Like gzip -9, except this one goes to gzip -11

Most PNG optimization tools tend to perform optimizations at the PNG level, such as:

  • Color reduction (i.e., 24-bit RGB to 256 indexed color conversion, etc).
  • Bit depth reduction (i.e., 8-bits per Red, Green, and Blue to 4-bits per).
  • Optimizing some of the zlib libraries user tunable settings.
  • PNG filter optimization.

The PNG standard specifies a number of predefined filters that can be applied to an image that can often improve compression. It’s difficult to tell in advance which filter will give the best results for a particular image, so PNG optimizers usually try several of them. As you can probably imagine, the number of combinatorial permutations of different options grows rather quickly, so there is usually an option to specify how many of the different permutations will be tried in an effort to optimize the PNG images size. As is often the case with such brute force techniques, the amount of time it takes to try the different permutations tends to grow exponentially, and the improvements gained for the extra effort tend to shrink inverse exponentially– the dreaded diminishing returns, where more and more work gets you less and less of an improvement.

One PNG optimization tool stands apart from the rest, however: the advpng optimizer from the AdvanceCOMP recompression utilities. This PNG optimizer does most of its optimization at the zlib level– instead of using the standard zlib library, it uses the RFC 1950 (the standard that defines the zlib compression format) implementation from 7-Zip / LZMA compression engine instead. Most of the time, the 7-Zip / LZMA RFC 1950 / zlib compression engine is able to do a better job, and thus produce a smaller compressed result, than the standard zlib library at its maximum compression setting.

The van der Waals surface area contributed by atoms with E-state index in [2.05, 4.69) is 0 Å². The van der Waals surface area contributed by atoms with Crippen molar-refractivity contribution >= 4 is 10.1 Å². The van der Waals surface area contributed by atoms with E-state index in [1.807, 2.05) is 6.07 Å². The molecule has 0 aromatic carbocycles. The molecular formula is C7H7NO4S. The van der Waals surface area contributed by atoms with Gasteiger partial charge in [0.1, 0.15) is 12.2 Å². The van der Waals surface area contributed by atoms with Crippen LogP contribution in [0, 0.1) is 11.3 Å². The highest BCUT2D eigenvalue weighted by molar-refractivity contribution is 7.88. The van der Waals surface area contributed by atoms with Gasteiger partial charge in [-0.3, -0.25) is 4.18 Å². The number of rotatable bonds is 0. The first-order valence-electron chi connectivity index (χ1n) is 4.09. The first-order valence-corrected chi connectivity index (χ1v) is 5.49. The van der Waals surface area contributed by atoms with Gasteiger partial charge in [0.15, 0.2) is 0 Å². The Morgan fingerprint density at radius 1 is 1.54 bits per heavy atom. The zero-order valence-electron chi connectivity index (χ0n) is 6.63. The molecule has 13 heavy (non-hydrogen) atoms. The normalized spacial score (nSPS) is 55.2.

However, the advpng tool does not perform any of the optimization strategies that the common PNG optimizers use, and in fact will undo any of the optimizations that they performed when it recompresses the result using the 7-Zip / LZMA compression engine. And you can forget about using it on quirky, proprietary PNG image formats that aren’t PNG standards compliant…

What would be great is…

The majority of a PNG image is contained in the IDAT chunk– it contains the actual pixels that make up the image. The IDAT chunk is compressed using standard RFC 1950 / zlib compression. What’s really needed is a tool that just recompresses the IDAT chunk chunk using the 7-Zip / LZMA compression engine, while leaving everything else unmodified.

Well, Good News, Everyone! Just such a tool exists: the advpngidat tool, which is part of Scribds AdvanceCOMP fork on github.com. Not only that, it happens to work correctly with Apples non-standard PNG format! This means you can make the PNG images in your iOS applications bundle even smaller. Naturally, your milage may vary, and it wont be able to make every PNG smaller, but it can usually compress your iOS PNG images an additional 5% – 7%.

Turning Xcode.app up to eleven

So how do you turn your iOS projects PNG compression up to eleven using Xcode.app? You use Scribds Xcode.app PNG optimizer enhancement, also available on github.com.

Important: Scribds Xcode.app PNG optimizer enhancement directly modifies configuration files that are private to Xcode.app!

While the Xcode.app PNG optimizer enhancement modifies private Xcode.app files, the changes it makes are relatively benign:

  • It modifies some .xcspec files that are used to enable the Compress PNG Files build setting in the GUI by changing the build setting from a boolean to a multiple choice.
  • It modifies some related files to modify and add descriptions that are displayed info help and info displays.
  • It modifies some perl and shell scripts that perform the actual copy and “optimize the PNG image for iOS devices” so that, depending on the additional build setting options, pass the optimized PNG image to advpngidat for additional compression.

The end result is this: The Compress PNG Files, which was a simple Yes / No boolean setting, turns in to a multiple choice build setting:

Setting Description
None Identical to the unmodified Compress PNG Files No setting.
Low Identical to the unmodified Compress PNG Files Yes setting. This uses the Apple proprietary version of pngcrush to optimize PNG files for iOS devices.
Medium The compressed PNG files from the Low setting are further optimized by the advpngidat command.
High The same as Medium, except a handful of carefully chosen -m compression methods that work much better in practice are used instead of the default heuristic used by pngcrush.
Extreme The same as Medium, except pngcrush is passed the -brute option which tries all of the compression method permutations.